Jason Hope Points to Dublin as Internet of Things Leader with Recent National Geographic Article

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Dublin has made strides in becoming the world's capital in the race to create the Internet of Things. Jason Hope, entrepreneur and philanthropist, indicates this rise is unexpected.

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What Dublin is proposing is adding high-tech sensors throughout the city. These sensors will gather air quality, noise levels and climate data

When experts consider the rise of the Internet of Things, they may have expected areas like Silicon Valley or somewhere in Asia to rise as the leader in this field, but a recent article in National Geographic entitled "An Unexpected Capital for the Internet of Things," points to Dublin as the city that is rising to the top of the Internet of Things world. Jason Hope, futurist and entrepreneur based in Scottsdale, indicates that this rise is surprising, but exciting, in relation to the overall growth of the Internet of Things.

According to the report, Ireland is not the teched-out capital one would expect to lead the Internet of Things. "Rather," states Hope, "it has the business climate necessary to attract the world's leading tech companies. This, in turn, has turned it into the place where Internet of Things research is happening on a wide scale."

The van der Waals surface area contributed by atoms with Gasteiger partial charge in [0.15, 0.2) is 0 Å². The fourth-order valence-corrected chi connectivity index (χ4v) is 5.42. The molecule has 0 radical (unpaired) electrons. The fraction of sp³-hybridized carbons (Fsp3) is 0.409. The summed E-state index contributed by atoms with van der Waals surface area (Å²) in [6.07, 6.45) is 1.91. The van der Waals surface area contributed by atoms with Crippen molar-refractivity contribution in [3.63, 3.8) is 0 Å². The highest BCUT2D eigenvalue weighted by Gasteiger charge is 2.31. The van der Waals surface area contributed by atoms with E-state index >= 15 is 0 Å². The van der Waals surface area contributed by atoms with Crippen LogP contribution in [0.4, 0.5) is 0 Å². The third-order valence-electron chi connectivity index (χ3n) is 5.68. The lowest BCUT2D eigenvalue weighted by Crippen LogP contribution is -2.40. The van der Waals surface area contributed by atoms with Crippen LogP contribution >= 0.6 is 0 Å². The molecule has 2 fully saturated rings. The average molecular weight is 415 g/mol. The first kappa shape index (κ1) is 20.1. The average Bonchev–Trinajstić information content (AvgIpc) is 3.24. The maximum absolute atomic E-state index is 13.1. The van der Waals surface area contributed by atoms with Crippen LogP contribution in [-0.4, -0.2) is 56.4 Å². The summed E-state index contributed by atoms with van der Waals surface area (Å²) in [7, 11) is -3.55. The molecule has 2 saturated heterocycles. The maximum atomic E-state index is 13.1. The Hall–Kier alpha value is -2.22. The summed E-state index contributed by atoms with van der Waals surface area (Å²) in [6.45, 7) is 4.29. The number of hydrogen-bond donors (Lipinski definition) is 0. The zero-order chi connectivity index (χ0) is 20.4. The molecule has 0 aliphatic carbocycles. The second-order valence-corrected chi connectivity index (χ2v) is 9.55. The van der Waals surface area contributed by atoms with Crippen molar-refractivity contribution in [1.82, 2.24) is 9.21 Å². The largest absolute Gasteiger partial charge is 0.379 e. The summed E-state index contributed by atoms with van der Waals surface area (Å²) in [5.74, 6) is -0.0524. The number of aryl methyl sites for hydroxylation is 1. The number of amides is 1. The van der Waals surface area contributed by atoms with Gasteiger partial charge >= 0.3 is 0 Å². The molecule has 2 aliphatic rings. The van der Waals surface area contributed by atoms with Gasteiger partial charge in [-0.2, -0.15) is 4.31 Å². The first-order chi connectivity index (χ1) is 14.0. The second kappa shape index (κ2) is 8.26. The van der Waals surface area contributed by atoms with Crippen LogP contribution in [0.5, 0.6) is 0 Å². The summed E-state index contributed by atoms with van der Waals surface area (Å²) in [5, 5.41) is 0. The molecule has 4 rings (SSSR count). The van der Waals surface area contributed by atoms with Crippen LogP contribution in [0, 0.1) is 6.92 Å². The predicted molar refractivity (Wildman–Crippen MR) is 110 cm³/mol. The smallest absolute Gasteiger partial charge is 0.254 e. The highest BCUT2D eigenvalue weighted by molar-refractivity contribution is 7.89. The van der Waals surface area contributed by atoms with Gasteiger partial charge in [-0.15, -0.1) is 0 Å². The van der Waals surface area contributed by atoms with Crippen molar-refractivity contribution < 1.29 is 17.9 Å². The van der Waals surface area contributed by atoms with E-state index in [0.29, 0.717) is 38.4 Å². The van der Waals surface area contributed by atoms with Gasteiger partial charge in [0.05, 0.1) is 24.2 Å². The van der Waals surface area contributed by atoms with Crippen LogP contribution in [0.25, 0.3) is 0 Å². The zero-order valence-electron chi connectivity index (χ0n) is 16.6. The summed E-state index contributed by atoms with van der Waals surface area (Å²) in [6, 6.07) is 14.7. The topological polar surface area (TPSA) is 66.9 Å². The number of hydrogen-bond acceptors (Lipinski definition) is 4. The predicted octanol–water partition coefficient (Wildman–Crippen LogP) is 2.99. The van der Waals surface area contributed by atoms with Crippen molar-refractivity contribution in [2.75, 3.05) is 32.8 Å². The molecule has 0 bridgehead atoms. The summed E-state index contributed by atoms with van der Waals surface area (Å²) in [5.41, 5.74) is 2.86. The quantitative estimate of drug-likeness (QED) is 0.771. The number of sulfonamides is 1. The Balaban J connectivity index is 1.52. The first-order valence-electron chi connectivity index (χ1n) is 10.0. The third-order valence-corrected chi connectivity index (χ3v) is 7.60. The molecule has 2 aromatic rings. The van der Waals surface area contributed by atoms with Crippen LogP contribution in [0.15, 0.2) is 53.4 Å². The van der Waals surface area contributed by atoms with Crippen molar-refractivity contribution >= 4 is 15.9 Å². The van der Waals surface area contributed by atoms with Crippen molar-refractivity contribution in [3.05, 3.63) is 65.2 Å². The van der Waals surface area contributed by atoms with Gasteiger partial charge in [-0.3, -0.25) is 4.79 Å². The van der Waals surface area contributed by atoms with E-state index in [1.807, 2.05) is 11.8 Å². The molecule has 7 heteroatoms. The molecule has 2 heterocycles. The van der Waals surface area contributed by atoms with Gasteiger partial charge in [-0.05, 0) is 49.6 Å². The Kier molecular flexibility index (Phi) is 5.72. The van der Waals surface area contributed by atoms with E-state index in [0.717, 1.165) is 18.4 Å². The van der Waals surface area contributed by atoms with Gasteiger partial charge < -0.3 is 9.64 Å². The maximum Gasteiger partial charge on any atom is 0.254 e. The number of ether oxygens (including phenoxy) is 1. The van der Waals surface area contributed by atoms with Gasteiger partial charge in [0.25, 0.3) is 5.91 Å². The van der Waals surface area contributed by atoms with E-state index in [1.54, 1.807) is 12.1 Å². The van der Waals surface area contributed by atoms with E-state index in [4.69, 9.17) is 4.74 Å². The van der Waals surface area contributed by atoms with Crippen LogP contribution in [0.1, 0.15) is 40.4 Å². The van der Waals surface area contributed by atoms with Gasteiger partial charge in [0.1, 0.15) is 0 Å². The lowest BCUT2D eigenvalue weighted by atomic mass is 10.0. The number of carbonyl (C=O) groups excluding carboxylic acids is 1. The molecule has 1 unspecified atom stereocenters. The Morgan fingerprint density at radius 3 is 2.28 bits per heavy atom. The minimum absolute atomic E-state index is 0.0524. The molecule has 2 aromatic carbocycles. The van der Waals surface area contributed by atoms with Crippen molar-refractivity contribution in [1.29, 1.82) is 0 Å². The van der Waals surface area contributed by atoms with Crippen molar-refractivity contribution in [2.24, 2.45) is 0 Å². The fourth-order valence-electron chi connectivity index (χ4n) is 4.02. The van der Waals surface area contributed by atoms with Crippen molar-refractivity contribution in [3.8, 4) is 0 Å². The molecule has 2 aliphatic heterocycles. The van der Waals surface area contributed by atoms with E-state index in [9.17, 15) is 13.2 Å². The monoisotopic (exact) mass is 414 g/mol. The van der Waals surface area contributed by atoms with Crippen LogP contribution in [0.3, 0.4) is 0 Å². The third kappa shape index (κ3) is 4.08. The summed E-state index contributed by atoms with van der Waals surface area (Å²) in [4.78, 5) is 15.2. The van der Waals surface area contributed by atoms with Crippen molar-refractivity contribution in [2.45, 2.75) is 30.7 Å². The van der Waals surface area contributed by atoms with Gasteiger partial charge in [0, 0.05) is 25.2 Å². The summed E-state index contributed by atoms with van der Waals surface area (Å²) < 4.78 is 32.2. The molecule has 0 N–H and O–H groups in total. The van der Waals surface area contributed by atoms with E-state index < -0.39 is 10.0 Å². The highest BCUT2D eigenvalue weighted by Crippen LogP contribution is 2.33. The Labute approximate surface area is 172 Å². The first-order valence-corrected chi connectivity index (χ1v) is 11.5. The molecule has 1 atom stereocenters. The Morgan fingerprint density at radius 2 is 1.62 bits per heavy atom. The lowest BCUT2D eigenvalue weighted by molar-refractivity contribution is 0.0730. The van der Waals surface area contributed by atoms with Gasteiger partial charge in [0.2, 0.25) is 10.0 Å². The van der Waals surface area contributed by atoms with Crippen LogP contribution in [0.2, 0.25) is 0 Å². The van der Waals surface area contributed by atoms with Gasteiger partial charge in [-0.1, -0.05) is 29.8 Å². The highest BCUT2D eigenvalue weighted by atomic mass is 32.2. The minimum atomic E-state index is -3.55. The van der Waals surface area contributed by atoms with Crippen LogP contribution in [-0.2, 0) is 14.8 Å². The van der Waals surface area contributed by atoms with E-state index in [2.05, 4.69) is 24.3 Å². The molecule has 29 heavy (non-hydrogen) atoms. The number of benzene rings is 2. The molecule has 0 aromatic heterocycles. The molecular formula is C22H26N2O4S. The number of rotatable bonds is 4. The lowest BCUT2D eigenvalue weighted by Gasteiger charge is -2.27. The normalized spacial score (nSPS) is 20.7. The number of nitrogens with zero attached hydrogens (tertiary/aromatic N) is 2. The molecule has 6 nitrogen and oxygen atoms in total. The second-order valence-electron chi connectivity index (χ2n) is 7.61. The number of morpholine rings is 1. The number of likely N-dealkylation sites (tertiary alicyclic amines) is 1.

In recent years, the European headquarters of Google and Intel have moved to Dublin. Other local tech companies include Amazon, Twitter, Zynga, LinkedIn, PayPal and Facebook. But that is not what is earning the city the title of the Capital of the Internet of Things.

"What Dublin is proposing is adding high-tech sensors throughout the city. These sensors will gather air quality, noise levels and climate data," states Hope. "This type of smart network embraced on a city-wide level shows just how much the Internet of Things is poised to change society."

According to National Geographic, the City Council of Dublin has another purpose behind this. Their hope is that the futuristic network will attract additional companies looking for an innovative city. By the end of the project, Dublin will have about 200 gateways with about a dozen sensors each. These sensors will use Intel Quark technology, which was developed in the country and requires little power use.

"I am excited to see where this project takes Dublin," says Hope. "While it's early yet to call any city the leader in the Internet of Things development, this city-wide matrix is an interesting innovation. I wouldn't be surprised to see this idea popping up all across the globe."

About Jason Hope

A leader in innovation and technology, Jason Hope is an Arizona native who uses his success as an entrepreneur to help the local community. His charitable work focuses on using technology to improve the overall state of the community and the health of people across the globe. Learn more about his work at http://www.jasonhope.com/philanthropy.

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